15 tips for using texture in art & illustrations

Top illustrators give conceptual and practical advice on using textures to add depth and feeling to artworks.


Use stock as textures

Stock digital photography and illustration work beautifully to create textures particularly vintage botanical illustrations with intrinsic details. I try to use just a segment of these illustrations in repetitive patterns as part of the composition in my work.

Usually these illustrations are in black outlines, so Photoshop mask & burn tools are an effective way to create shading, similar to how you would do using a stencil and spray paint to create the idea of volume.

Alberto Cerriteno (USA)

Be inspired by natural textures

Explore nature to find the most beautiful and interesting textures. On the ground, tree bark, leaf patterns, etc. Nature offers so many great and unique textures that can spark ideas for your illustrative work.

If you scan them, photograph them or even emulate them with your own drawing skills the possibilities are endless for interesting and rich results.

Alberto Cerriteno (USA)


Paint your own textures

I often use repetitive brush strokes to generate weight and visual interest in clean and flat areas. I have a big collection of different brush strokes created by hand on textured papers, which I have built up over time and scanned ready for use during the digital process.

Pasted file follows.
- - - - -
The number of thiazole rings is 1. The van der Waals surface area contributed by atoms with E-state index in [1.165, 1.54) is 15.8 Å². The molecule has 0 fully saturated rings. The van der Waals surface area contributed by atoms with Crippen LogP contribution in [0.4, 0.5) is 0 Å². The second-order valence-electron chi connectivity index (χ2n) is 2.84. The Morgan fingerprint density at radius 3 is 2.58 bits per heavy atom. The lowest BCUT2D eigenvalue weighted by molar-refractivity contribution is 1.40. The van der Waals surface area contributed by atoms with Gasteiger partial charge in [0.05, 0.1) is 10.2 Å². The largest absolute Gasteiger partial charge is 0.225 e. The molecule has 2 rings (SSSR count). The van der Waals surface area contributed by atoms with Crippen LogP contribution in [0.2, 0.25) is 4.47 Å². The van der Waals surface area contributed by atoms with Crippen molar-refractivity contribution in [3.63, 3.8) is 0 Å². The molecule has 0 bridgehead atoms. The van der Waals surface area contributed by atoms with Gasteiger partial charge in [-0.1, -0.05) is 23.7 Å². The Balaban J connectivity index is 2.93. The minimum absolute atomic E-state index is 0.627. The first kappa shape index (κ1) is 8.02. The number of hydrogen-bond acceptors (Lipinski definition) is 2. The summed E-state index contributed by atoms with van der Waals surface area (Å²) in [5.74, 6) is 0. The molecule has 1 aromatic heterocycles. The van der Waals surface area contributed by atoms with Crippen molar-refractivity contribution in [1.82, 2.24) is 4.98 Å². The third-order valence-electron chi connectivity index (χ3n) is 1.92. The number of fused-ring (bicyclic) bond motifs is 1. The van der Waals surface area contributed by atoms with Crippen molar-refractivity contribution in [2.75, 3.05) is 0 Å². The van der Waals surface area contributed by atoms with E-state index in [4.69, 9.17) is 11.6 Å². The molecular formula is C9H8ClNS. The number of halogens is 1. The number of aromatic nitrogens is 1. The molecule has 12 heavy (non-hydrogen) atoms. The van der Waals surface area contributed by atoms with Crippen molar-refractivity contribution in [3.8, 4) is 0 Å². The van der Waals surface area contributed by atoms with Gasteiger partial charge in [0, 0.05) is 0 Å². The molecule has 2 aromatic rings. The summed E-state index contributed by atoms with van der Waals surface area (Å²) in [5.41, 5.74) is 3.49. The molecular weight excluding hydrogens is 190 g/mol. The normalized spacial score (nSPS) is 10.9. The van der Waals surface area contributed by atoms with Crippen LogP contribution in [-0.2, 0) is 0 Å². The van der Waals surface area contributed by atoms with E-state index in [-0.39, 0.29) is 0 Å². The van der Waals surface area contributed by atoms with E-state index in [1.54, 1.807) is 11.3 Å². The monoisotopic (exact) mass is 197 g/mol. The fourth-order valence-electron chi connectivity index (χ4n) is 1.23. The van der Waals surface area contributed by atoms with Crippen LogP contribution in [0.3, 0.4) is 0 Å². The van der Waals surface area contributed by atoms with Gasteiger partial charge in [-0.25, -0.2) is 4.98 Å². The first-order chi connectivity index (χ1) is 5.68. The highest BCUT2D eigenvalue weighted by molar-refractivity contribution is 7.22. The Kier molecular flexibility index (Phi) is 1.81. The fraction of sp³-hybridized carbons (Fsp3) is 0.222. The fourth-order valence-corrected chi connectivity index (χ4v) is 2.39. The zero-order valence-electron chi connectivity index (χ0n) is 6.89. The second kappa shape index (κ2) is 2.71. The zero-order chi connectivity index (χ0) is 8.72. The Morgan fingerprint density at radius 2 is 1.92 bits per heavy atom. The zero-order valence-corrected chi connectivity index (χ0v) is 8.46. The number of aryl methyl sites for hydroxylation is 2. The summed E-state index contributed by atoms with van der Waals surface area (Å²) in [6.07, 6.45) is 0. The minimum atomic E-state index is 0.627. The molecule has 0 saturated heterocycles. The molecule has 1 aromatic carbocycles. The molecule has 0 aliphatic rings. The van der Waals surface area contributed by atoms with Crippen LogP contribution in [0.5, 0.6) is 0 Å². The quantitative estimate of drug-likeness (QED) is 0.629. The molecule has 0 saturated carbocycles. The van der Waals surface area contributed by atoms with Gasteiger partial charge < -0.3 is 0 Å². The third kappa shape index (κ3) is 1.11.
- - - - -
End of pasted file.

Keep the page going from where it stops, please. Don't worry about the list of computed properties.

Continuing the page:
Alberto Cerriteno (USA)

Advertisement. Article continues below

Get scribbling

Scanning drawn images – or even scribbles and marks – is my favourite way of making original textures. They can then be manipulated on Photoshop or Illustrator to help give real textures and a unique feel to an otherwise mostly digital piece of work. Monoprints also work well for creating large textured areas.

Alex Foster (UK)


Get free textures online

Sourcing textures online will save you time, and there are many hi-res textures readily available to download. Using tools in Photoshop to first de-saturate the image, proceed to adjust the levels to create a harsh contrast of black and white. The colour pick tool allows you to select certain areas of the image, and delete the rest, resulting in a layer can be coloured however you wish.

Alex Foster (UK)


Use real textures

Everything [I make] is created by hand in black and white, to create the right tones and depth for each image. I use a variety of different mediums including spray painting, washes of watercolour, smudging conte crayon and rolling out ink with a brayer. The paper I choose is also very important as it reacts differently with each material.

Eleanor Taylor (UK)

Advertisement. Article continues below

Build a texture library

I like everything to be hand-made so I spend a great deal of times experimenting with different materials and scanning the results into the computer. There are some favourite textures that I always go back to but on the whole I like to create something fresh and new for every piece of work.

It’s a good idea to scan your textures in at a high dpi as you might want to use them on larger images in the future.

Drop the wand